How to Answer Summons for Debt Collection in Vermont

George Simons

October 08, 2021

You can win your case if you make the right defense.

Summary: Have debt collectors tracked you down in Vermont? Find out how to answer a summons for debt collection in Vermont with SoloSuit.

Despite the relatively low unemployment rate and below-average debt levels for residents of Vermont, it may be unavoidable to encounter financial difficulties during an economic downturn, including unpaid bills and ever-increasing credit card balances.

When you fail to pay what you owe to your creditors on time, they will likely hound you with repeated phone calls, letters, emails, etc. A creditor may even sell your debt to a debt collection agency, which will pursue repayment even more aggressively. If the debt continues to be unpaid, a debt collection lawsuit will likely be filed against you.

Stop debt collectors from harassing you by filing a response with SoloSuit.

Deadline for answering a debt summons in Vermont

According to Vermont's debt collection laws, you only have 30 days to respond to a debt collection summons and complaint when served by a plaintiff. If a creditor sues you, you should not ignore the debt collection summons. Otherwise, the court will make a default judgment against you.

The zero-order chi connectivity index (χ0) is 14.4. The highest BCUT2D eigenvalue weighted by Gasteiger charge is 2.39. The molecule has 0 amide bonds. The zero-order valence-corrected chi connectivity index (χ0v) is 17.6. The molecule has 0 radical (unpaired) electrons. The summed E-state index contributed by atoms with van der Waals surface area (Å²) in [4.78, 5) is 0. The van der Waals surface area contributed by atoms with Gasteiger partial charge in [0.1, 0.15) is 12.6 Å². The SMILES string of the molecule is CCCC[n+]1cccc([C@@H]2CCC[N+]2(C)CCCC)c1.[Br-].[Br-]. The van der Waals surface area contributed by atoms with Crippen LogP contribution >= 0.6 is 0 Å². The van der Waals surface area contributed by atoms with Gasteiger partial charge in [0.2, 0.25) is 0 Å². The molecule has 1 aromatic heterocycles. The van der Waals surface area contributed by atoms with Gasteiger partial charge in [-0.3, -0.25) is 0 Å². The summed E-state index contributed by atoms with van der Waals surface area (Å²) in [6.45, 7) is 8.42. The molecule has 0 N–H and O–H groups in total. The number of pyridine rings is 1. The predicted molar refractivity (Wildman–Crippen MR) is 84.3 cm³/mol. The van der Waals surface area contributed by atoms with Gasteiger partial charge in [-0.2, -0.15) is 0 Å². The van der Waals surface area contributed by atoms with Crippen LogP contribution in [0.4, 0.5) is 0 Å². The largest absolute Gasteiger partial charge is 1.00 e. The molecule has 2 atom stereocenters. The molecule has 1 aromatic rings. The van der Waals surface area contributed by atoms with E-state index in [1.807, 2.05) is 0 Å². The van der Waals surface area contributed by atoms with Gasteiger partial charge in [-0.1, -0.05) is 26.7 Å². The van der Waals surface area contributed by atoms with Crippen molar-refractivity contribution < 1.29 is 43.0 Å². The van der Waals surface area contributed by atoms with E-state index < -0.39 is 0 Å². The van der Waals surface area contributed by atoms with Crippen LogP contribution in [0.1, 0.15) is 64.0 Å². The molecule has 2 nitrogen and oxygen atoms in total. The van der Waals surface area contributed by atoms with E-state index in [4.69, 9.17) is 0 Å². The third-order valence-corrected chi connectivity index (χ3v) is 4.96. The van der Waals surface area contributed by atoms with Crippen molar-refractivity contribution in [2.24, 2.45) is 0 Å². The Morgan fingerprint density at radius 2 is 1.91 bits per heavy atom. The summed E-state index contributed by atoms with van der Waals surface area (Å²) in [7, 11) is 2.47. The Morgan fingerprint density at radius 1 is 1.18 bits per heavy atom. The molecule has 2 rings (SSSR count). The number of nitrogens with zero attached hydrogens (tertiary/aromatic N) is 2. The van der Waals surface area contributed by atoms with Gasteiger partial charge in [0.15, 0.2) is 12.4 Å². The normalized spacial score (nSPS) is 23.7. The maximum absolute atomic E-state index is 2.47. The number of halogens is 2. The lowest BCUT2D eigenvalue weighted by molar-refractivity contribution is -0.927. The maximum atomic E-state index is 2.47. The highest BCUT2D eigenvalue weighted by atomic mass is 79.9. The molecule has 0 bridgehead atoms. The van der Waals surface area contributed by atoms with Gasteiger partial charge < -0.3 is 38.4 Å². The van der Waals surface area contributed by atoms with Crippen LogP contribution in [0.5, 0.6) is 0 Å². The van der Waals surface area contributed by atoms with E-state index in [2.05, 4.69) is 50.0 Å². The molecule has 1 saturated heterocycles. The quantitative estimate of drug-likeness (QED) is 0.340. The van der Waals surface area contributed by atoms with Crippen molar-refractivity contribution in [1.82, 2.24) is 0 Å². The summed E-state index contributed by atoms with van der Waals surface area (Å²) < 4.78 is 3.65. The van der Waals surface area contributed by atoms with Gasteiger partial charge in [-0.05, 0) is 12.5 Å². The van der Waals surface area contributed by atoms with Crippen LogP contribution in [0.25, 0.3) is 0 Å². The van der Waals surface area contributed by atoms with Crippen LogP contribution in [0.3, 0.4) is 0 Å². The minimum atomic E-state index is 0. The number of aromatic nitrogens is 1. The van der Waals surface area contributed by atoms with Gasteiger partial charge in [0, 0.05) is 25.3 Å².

A default judgment means the court will decide the case in favor of the debt collector in your absence. At this point, the debtor can exercise various rights to satisfy the court's judgment. They may take extreme measures, such as wage garnishment, levying your bank account, or a judgment lien.

Vermont's answer to summons forms

An answer is an explanation, defense, or denial of the matter raised by the plaintiff in the debt collection case. Therefore, you must read and understand the complaint and the summons to prepare your Answer document correctly.

Usually, all the necessary details regarding your Answer will be on the summons, which is the top page of the document submitted by the plaintiff. Other information contained in the summons to guide the preparation and submission of your Answer form include:

  • The name and address of the court in which the plaintiff filed the lawsuit.
  • The stipulated period to file a written Answer document to the court. and plaintiff; usually 30 days in Vermont.
  • The filing fee you'll pay the court to file your Answer.

The complaint, which is usually stapled behind the summons, states:

  • Why the debt collector or creditor is suing you.
  • Actions the plaintiff wants to take to recover their debt, or what the plaintiff is asking the court to do.

If you can afford a lawyer, you may hire one to file the Answer on your behalf. But if your response is straightforward, you can represent yourself in court.

Alternatively, you can use SoloSuit to create and file the Answer document on your behalf with a few clicks of a mouse. All you need to do is fill in the required information, and the document will be prepared for you.

Respond to a debt collection lawsuit in 15 minutes with SoloSuit.

Steps to respond to a debt collection case in Vermont

In Vermont, you have up to 30 days after receiving the debt collection summons and complaint to file your Answer. Failing to respond within the stipulated time could mean losing the case. That's not all; the court will make a judgment in favor of the plaintiff.